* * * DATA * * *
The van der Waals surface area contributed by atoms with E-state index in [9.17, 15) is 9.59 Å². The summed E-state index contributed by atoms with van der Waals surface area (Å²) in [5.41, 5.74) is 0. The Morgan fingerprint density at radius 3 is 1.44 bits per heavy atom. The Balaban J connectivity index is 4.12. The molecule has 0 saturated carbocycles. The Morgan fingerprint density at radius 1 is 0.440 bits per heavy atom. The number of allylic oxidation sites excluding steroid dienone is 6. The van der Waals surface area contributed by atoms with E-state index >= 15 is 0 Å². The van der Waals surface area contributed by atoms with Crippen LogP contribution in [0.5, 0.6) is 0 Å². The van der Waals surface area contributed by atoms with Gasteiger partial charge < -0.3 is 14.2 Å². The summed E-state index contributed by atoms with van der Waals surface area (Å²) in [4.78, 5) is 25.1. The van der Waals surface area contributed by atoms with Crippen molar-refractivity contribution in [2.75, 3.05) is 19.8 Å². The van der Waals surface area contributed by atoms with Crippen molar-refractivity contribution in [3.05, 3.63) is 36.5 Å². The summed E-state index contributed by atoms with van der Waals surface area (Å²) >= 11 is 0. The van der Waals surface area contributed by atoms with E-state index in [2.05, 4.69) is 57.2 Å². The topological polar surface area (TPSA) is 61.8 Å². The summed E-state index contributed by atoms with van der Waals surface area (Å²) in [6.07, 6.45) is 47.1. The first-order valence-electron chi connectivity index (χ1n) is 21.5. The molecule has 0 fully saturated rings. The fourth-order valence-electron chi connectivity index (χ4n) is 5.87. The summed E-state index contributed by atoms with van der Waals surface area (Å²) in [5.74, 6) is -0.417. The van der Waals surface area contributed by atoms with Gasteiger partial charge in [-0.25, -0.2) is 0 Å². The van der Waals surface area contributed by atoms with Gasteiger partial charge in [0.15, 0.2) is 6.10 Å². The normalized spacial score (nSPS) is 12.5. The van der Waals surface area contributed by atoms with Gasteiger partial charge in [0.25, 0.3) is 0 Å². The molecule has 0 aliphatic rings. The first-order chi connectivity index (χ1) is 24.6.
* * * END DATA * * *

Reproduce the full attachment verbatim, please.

The van der Waals surface area contributed by atoms with E-state index in [9.17, 15) is 9.59 Å². The summed E-state index contributed by atoms with van der Waals surface area (Å²) in [5.41, 5.74) is 0. The Morgan fingerprint density at radius 3 is 1.44 bits per heavy atom. The Balaban J connectivity index is 4.12. The molecule has 0 saturated carbocycles. The Morgan fingerprint density at radius 1 is 0.440 bits per heavy atom. The number of allylic oxidation sites excluding steroid dienone is 6. The van der Waals surface area contributed by atoms with E-state index >= 15 is 0 Å². The van der Waals surface area contributed by atoms with Crippen LogP contribution in [0.5, 0.6) is 0 Å². The van der Waals surface area contributed by atoms with Gasteiger partial charge < -0.3 is 14.2 Å². The summed E-state index contributed by atoms with van der Waals surface area (Å²) in [4.78, 5) is 25.1. The van der Waals surface area contributed by atoms with Crippen molar-refractivity contribution in [2.75, 3.05) is 19.8 Å². The van der Waals surface area contributed by atoms with Crippen molar-refractivity contribution in [3.05, 3.63) is 36.5 Å². The summed E-state index contributed by atoms with van der Waals surface area (Å²) >= 11 is 0. The van der Waals surface area contributed by atoms with E-state index in [2.05, 4.69) is 57.2 Å². The topological polar surface area (TPSA) is 61.8 Å². The summed E-state index contributed by atoms with van der Waals surface area (Å²) in [6.07, 6.45) is 47.1. The first-order valence-electron chi connectivity index (χ1n) is 21.5. The molecule has 0 fully saturated rings. The fourth-order valence-electron chi connectivity index (χ4n) is 5.87. The summed E-state index contributed by atoms with van der Waals surface area (Å²) in [5.74, 6) is -0.417. The van der Waals surface area contributed by atoms with Gasteiger partial charge in [-0.25, -0.2) is 0 Å². The van der Waals surface area contributed by atoms with Gasteiger partial charge in [0.15, 0.2) is 6.10 Å². The normalized spacial score (nSPS) is 12.5. The van der Waals surface area contributed by atoms with Gasteiger partial charge in [0.25, 0.3) is 0 Å². The molecule has 0 aliphatic rings. The first-order chi connectivity index (χ1) is 24.6.